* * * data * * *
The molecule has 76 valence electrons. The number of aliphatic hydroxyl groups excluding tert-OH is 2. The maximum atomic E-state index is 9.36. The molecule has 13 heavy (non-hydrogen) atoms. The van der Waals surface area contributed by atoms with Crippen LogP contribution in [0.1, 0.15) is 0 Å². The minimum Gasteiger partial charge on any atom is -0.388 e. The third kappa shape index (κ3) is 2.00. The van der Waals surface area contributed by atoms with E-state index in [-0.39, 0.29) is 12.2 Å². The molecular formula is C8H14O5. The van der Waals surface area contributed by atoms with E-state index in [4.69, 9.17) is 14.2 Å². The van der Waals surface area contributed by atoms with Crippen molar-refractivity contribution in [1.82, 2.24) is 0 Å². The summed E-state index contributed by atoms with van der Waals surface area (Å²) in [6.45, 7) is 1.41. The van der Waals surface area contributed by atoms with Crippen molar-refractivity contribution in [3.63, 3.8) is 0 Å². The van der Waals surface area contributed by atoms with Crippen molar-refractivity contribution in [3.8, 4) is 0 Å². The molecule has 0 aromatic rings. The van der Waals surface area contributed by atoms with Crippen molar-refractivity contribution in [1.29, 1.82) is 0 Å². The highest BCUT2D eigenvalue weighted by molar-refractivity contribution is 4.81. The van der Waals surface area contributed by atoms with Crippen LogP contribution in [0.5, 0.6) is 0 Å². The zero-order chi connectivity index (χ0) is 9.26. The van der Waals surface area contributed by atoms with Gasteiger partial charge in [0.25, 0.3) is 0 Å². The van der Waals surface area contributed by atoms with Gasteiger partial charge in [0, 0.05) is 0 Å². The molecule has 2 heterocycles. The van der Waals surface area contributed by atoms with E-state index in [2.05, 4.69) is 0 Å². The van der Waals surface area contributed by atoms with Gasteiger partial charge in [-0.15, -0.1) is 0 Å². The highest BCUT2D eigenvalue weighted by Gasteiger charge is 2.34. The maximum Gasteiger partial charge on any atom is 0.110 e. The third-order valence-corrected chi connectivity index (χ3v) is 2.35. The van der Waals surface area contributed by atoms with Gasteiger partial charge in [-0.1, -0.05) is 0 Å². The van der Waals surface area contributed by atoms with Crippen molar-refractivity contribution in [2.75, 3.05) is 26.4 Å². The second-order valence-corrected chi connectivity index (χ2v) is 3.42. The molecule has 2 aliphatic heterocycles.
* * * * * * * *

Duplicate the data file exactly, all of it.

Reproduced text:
The molecule has 76 valence electrons. The number of aliphatic hydroxyl groups excluding tert-OH is 2. The maximum atomic E-state index is 9.36. The molecule has 13 heavy (non-hydrogen) atoms. The van der Waals surface area contributed by atoms with Crippen LogP contribution in [0.1, 0.15) is 0 Å². The minimum Gasteiger partial charge on any atom is -0.388 e. The third kappa shape index (κ3) is 2.00. The van der Waals surface area contributed by atoms with E-state index in [-0.39, 0.29) is 12.2 Å². The molecular formula is C8H14O5. The van der Waals surface area contributed by atoms with E-state index in [4.69, 9.17) is 14.2 Å². The van der Waals surface area contributed by atoms with Crippen molar-refractivity contribution in [1.82, 2.24) is 0 Å². The summed E-state index contributed by atoms with van der Waals surface area (Å²) in [6.45, 7) is 1.41. The van der Waals surface area contributed by atoms with Crippen molar-refractivity contribution in [3.63, 3.8) is 0 Å². The van der Waals surface area contributed by atoms with Crippen molar-refractivity contribution in [3.8, 4) is 0 Å². The molecule has 0 aromatic rings. The van der Waals surface area contributed by atoms with Crippen molar-refractivity contribution in [1.29, 1.82) is 0 Å². The highest BCUT2D eigenvalue weighted by molar-refractivity contribution is 4.81. The van der Waals surface area contributed by atoms with Crippen LogP contribution in [0.5, 0.6) is 0 Å². The zero-order chi connectivity index (χ0) is 9.26. The van der Waals surface area contributed by atoms with Gasteiger partial charge in [0.25, 0.3) is 0 Å². The van der Waals surface area contributed by atoms with Gasteiger partial charge in [0, 0.05) is 0 Å². The molecule has 2 heterocycles. The van der Waals surface area contributed by atoms with E-state index in [2.05, 4.69) is 0 Å². The van der Waals surface area contributed by atoms with Gasteiger partial charge in [-0.15, -0.1) is 0 Å². The highest BCUT2D eigenvalue weighted by Gasteiger charge is 2.34. The maximum Gasteiger partial charge on any atom is 0.110 e. The third-order valence-corrected chi connectivity index (χ3v) is 2.35. The van der Waals surface area contributed by atoms with Gasteiger partial charge in [-0.1, -0.05) is 0 Å². The van der Waals surface area contributed by atoms with Crippen molar-refractivity contribution in [2.75, 3.05) is 26.4 Å². The second-order valence-corrected chi connectivity index (χ2v) is 3.42. The molecule has 2 aliphatic heterocycles.